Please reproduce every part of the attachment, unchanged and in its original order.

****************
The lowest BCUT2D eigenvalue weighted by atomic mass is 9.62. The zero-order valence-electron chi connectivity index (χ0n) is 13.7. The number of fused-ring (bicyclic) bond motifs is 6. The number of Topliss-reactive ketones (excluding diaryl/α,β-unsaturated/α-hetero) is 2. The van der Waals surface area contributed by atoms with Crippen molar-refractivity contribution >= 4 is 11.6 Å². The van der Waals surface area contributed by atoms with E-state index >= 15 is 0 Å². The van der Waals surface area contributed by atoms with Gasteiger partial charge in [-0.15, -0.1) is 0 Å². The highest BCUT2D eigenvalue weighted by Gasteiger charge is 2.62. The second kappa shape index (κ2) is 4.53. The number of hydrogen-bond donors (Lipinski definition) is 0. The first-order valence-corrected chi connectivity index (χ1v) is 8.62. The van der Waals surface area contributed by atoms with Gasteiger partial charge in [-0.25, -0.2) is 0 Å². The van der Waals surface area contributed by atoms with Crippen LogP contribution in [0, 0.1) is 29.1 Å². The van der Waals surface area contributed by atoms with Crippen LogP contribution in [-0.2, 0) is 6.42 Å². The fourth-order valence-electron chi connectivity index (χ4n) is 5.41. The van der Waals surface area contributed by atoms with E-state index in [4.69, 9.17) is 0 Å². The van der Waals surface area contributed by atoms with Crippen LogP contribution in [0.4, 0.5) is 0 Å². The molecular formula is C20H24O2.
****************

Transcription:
The lowest BCUT2D eigenvalue weighted by atomic mass is 9.62. The zero-order valence-electron chi connectivity index (χ0n) is 13.7. The number of fused-ring (bicyclic) bond motifs is 6. The number of Topliss-reactive ketones (excluding diaryl/α,β-unsaturated/α-hetero) is 2. The van der Waals surface area contributed by atoms with Crippen molar-refractivity contribution >= 4 is 11.6 Å². The van der Waals surface area contributed by atoms with E-state index >= 15 is 0 Å². The van der Waals surface area contributed by atoms with Gasteiger partial charge in [-0.15, -0.1) is 0 Å². The highest BCUT2D eigenvalue weighted by Gasteiger charge is 2.62. The second kappa shape index (κ2) is 4.53. The number of hydrogen-bond donors (Lipinski definition) is 0. The first-order valence-corrected chi connectivity index (χ1v) is 8.62. The van der Waals surface area contributed by atoms with Gasteiger partial charge in [-0.25, -0.2) is 0 Å². The van der Waals surface area contributed by atoms with Crippen LogP contribution in [0, 0.1) is 29.1 Å². The van der Waals surface area contributed by atoms with Crippen LogP contribution in [-0.2, 0) is 6.42 Å². The fourth-order valence-electron chi connectivity index (χ4n) is 5.41. The van der Waals surface area contributed by atoms with E-state index in [4.69, 9.17) is 0 Å². The van der Waals surface area contributed by atoms with Crippen LogP contribution in [0.4, 0.5) is 0 Å². The molecular formula is C20H24O2.